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A new public inquiry into the conviction of Kathleen Folbigg is to be held in Australia, the Sydney Morning Herald reports.

Folbigg was convicted in 2003 and is serving a 25-year sentence for the murder of three of her children, Sarah, Patrick, and Laura, and manslaughter of a fourth, Caleb. Australia's ABC News previously reported that the children's deaths were initially thought to be sudden infant death syndrome, until Laura's death, which led to a murder investigation.

But new data has suggested possible genetic causes for the children's deaths. Two of the children, Sarah and Laura, as well as Folbigg herself harbor a gene variant in CALM2 that has been linked to cardiac arrhythmias. Additionally, while Patrick and Caleb did not have that variant, they did have other rare variants associated with lethal epileptic seizures, according to the New York Times.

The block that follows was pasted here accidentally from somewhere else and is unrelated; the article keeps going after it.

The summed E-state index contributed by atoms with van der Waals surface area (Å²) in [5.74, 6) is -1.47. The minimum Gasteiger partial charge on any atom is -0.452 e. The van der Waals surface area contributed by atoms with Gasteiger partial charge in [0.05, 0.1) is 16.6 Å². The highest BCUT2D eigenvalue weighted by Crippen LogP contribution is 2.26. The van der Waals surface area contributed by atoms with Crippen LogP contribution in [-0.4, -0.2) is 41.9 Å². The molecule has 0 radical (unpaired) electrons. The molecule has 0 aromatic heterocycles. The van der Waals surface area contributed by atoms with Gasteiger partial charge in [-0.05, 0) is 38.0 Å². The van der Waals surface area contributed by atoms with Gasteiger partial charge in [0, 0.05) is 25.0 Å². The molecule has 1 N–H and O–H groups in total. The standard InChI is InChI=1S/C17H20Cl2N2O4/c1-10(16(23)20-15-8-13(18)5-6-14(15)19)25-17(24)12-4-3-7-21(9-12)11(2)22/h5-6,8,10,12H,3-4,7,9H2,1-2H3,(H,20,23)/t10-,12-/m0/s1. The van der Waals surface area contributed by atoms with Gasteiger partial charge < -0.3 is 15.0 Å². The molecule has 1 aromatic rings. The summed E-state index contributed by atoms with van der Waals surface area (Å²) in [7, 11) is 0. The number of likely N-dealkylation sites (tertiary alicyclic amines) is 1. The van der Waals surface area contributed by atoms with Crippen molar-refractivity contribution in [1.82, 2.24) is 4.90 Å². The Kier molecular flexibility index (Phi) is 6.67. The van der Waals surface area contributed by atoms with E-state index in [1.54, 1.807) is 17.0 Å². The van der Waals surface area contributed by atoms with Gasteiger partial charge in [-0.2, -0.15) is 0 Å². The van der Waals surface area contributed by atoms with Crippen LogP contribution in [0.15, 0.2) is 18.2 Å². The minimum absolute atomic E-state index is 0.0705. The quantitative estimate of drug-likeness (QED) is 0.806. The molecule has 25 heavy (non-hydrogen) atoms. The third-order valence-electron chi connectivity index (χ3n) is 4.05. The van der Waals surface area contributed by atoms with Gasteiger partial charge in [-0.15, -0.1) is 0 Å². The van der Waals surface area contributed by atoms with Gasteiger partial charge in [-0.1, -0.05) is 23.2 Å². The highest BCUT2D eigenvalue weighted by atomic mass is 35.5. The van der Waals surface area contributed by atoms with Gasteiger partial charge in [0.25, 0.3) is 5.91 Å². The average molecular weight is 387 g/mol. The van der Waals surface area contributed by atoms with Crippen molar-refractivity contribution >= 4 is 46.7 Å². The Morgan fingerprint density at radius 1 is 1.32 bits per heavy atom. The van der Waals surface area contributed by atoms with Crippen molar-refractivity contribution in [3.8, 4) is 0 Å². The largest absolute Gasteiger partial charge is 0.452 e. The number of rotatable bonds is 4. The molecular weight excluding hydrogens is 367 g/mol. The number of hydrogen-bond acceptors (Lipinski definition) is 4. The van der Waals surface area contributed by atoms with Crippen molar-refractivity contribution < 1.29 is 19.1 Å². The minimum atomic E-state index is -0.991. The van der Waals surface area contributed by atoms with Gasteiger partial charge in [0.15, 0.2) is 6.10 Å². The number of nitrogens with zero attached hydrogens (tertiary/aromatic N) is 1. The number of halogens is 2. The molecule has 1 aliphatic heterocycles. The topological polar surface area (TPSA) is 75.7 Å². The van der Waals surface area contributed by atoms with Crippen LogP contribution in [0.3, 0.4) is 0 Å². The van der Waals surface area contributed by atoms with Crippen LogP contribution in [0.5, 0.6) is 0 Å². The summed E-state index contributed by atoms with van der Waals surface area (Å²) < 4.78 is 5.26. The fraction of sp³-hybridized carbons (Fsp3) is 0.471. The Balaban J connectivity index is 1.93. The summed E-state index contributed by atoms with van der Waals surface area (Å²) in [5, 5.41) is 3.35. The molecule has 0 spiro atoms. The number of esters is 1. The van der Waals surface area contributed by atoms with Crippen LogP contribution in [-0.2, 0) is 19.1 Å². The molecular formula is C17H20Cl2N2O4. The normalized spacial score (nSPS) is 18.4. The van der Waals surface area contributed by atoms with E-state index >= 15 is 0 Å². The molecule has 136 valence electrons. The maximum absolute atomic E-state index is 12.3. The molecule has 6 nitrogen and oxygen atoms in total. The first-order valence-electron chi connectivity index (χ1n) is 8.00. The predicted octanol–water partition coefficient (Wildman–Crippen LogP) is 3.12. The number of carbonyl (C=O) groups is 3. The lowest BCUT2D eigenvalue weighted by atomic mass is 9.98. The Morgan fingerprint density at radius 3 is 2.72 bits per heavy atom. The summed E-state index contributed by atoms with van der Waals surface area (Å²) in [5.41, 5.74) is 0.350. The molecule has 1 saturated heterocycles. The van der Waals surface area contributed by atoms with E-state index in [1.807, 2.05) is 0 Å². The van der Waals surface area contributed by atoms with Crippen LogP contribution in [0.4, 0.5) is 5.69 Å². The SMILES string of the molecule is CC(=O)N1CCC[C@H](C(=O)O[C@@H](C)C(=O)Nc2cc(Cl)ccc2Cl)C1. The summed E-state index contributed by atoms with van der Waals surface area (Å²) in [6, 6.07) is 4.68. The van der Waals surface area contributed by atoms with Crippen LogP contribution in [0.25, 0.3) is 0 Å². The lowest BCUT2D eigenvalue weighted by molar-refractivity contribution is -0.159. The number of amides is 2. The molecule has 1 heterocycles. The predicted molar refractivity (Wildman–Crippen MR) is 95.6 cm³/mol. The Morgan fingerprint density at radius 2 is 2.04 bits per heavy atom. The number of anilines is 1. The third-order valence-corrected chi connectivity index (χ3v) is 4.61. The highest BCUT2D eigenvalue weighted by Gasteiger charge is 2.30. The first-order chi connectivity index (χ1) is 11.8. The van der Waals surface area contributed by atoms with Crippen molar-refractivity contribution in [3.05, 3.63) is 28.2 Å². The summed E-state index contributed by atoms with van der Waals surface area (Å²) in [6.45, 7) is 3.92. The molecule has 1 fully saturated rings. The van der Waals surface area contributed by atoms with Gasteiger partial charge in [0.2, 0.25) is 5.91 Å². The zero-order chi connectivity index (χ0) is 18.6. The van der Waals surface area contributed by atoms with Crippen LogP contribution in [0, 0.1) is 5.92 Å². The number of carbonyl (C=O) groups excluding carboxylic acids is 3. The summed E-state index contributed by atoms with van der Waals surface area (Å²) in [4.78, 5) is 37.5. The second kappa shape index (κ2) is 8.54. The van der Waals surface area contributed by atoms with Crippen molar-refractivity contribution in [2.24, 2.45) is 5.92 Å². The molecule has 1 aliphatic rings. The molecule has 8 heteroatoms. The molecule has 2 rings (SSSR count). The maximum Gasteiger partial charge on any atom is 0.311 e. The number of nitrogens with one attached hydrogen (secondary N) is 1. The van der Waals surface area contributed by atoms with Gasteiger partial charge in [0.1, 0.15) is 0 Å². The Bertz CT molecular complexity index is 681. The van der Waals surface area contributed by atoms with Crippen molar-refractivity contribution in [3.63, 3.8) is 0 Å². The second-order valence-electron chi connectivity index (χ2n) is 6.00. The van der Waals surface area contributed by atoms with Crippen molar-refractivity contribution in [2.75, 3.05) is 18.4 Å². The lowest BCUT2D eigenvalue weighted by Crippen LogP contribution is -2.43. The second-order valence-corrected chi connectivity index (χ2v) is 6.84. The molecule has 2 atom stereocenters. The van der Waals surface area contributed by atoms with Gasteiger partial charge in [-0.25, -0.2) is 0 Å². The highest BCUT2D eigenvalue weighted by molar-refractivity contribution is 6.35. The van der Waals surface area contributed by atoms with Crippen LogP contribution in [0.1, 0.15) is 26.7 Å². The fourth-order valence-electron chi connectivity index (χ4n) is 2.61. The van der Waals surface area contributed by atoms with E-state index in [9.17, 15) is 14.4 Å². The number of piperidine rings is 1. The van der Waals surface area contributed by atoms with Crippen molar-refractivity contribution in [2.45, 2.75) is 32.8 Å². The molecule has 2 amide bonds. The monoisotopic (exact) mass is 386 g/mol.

Last year, about 90 doctors and scientists petitioned the governor of New South Wales to pardon and release Folbigg as these variants increased the children's risk of sudden death and suggests the deaths may have been due to natural causes, as the Herald reported then.

The NSW Attorney-General Mark Speakman says he recommended to the governor that a new inquiry be opened, the Herald now reports. "This, this is a tragedy anyway, you look at it. Whatever the outcome of the inquiry, it is a tragedy. But it's clear that, in the interest of justice, there has to be a further public inquiry that is open, transparent, fair, and efficient," Speakman says, according to the Herald.